Hyperbole and cliché over the end of an era can be justifiably deployed this morning (5 January) with news that Brodies’ figurehead Bill Drummond is to step down in April after 20 years as managing partner of the Scottish firm he joined as a trainee in 1980.
Drummond (pictured) will make way for current real estate head Nick Scott, representing a handover to a younger generation of leadership after a hugely successful run that has seen Brodies emerge as the most successful independent Scottish firm. After driving some phenomenal financial growth as managing partner, Drummond’s immediate plans include taking a break and spending time with family.
Scott – who was chosen following an election process that took place last summer – trained with Clifford Chance before joining Brodies in 1999 and becoming a partner in 2001. He has been a member of the firm’s strategic and operational boards since 2004 and head of the real estate practice since 2010. Last year he represented Brodies at our Legal Business 100 round table, which brings together management figures from the leading firms in our annual survey.
Scott takes the helm of a firm that under Drummond’s leadership is one of the fastest-growing firms in the UK for organic revenue growth over the past ten years, growing 122% from £30m to £66.7m between 2007 and 2017. During that period and since his appointment as managing partner in 1997, Drummond has established himself as the most successful Scottish law firm leader. Brodies was named National/Regional Law Firm of the Year at the Legal Business Awards in 2017, an award that the firm also won in 2015, and has also been shortlisted for the title an additional four times since 2010. Drummond himself was named Management Partner of the Year in 2013.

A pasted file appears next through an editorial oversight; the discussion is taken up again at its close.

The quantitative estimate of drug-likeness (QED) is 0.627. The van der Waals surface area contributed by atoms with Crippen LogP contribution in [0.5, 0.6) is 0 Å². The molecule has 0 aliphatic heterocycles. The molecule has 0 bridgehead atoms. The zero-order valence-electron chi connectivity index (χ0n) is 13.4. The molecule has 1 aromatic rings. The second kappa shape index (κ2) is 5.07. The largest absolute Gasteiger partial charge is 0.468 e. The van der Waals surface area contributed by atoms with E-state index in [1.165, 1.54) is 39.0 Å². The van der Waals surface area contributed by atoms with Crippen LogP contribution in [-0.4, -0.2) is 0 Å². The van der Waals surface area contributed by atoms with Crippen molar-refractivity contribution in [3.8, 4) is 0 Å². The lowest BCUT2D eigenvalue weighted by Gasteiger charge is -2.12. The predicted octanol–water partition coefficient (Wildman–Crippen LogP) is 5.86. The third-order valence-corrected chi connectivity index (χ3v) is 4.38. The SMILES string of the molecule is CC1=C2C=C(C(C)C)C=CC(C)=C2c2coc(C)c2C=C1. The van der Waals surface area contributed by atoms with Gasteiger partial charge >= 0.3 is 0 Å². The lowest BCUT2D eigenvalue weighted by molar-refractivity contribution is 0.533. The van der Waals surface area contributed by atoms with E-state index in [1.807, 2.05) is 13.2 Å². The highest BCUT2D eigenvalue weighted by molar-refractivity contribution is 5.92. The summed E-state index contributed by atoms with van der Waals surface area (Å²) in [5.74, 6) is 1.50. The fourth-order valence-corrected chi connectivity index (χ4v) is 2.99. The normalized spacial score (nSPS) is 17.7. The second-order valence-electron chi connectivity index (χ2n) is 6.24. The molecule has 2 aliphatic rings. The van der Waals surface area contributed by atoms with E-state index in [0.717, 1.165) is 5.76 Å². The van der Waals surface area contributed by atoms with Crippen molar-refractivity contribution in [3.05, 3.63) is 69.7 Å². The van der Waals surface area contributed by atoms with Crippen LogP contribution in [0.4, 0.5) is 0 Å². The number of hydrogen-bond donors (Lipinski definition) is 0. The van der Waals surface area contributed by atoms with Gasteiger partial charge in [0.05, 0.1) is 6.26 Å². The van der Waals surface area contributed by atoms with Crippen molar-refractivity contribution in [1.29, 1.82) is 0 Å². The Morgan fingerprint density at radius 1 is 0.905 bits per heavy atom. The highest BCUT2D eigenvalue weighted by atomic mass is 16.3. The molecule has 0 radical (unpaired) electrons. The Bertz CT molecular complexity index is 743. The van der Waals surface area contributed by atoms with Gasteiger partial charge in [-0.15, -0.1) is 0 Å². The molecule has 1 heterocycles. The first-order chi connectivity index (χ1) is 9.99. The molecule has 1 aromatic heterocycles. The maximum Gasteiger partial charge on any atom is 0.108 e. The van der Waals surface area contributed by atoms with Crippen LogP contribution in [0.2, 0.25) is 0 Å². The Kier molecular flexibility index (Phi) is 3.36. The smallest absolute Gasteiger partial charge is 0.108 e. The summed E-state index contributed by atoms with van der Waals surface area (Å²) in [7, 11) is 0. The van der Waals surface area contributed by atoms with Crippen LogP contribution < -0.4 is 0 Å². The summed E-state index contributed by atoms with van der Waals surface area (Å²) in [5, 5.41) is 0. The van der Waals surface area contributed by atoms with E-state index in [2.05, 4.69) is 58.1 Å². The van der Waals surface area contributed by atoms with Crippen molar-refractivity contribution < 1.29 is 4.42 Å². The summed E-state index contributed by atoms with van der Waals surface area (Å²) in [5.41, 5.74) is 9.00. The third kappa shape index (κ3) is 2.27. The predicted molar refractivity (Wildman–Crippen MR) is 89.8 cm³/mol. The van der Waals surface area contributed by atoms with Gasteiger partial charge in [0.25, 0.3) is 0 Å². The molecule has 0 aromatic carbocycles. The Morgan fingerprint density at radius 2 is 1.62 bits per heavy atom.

Scott said: ‘I have worked closely with Bill for over a decade. It is therefore with pride, and an appropriate degree of humility, that I take on this new role within our firm. My immediate priority will be to focus on the things which have earned this firm its reputation under Bill’s leadership.’
Brodies’ chairman, Christine O’Neill, added: ‘In overseeing our election process this summer our board has been keen to ensure that Bill’s successor as our managing partner retained the same ambition for our clients and our people that Bill has brought to every board and partners’ meeting for the past 20 years. Nick has that same approach and his extensive involvement in our strategic and operational management, coupled with his track record of success for clients and development of partners and staff made him the ideal candidate.’
Scott’s key challenge will be maintaining Brodies recent momentum – the influx of UK and international firms into Scotland in recent years has made the market more competitive as former domestic rivals have been taken over by bigger firms with larger resources. Revenue growth, while at 56% for the last five years, finally slowed to 2% in 2016/17, while PEP fell by the same amount.